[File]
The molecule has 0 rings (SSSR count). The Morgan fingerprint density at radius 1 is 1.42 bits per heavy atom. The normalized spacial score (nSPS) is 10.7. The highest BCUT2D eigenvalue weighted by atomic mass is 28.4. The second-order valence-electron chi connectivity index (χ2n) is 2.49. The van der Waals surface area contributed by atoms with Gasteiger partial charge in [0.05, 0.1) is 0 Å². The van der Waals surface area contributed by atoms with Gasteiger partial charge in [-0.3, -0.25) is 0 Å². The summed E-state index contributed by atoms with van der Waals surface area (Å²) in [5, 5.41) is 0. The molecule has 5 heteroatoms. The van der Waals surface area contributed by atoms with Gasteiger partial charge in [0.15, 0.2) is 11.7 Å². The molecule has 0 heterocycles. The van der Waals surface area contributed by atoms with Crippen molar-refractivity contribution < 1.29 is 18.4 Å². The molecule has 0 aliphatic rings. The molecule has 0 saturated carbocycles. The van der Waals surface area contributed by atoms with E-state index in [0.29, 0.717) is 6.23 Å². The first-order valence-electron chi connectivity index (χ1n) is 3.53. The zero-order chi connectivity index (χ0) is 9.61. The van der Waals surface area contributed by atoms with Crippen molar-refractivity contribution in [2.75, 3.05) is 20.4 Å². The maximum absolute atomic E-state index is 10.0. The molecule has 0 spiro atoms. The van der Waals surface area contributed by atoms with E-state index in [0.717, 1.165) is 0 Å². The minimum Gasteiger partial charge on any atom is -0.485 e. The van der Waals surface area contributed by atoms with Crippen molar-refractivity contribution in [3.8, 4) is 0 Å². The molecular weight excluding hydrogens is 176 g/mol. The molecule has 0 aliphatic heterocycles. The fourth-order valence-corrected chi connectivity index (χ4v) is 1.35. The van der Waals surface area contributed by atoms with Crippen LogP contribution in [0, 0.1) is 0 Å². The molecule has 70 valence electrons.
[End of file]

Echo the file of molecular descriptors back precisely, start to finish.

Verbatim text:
The molecule has 0 rings (SSSR count). The Morgan fingerprint density at radius 1 is 1.42 bits per heavy atom. The normalized spacial score (nSPS) is 10.7. The highest BCUT2D eigenvalue weighted by atomic mass is 28.4. The second-order valence-electron chi connectivity index (χ2n) is 2.49. The van der Waals surface area contributed by atoms with Gasteiger partial charge in [0.05, 0.1) is 0 Å². The van der Waals surface area contributed by atoms with Gasteiger partial charge in [-0.3, -0.25) is 0 Å². The summed E-state index contributed by atoms with van der Waals surface area (Å²) in [5, 5.41) is 0. The molecule has 5 heteroatoms. The van der Waals surface area contributed by atoms with Gasteiger partial charge in [0.15, 0.2) is 11.7 Å². The molecule has 0 heterocycles. The van der Waals surface area contributed by atoms with Crippen molar-refractivity contribution < 1.29 is 18.4 Å². The molecule has 0 aliphatic rings. The molecule has 0 saturated carbocycles. The van der Waals surface area contributed by atoms with E-state index in [0.29, 0.717) is 6.23 Å². The first-order valence-electron chi connectivity index (χ1n) is 3.53. The zero-order chi connectivity index (χ0) is 9.61. The van der Waals surface area contributed by atoms with Crippen molar-refractivity contribution in [2.75, 3.05) is 20.4 Å². The maximum absolute atomic E-state index is 10.0. The molecule has 0 spiro atoms. The van der Waals surface area contributed by atoms with E-state index in [0.717, 1.165) is 0 Å². The minimum Gasteiger partial charge on any atom is -0.485 e. The van der Waals surface area contributed by atoms with Crippen molar-refractivity contribution in [3.8, 4) is 0 Å². The molecular weight excluding hydrogens is 176 g/mol. The molecule has 0 aliphatic heterocycles. The fourth-order valence-corrected chi connectivity index (χ4v) is 1.35. The van der Waals surface area contributed by atoms with Crippen LogP contribution in [0, 0.1) is 0 Å². The molecule has 70 valence electrons.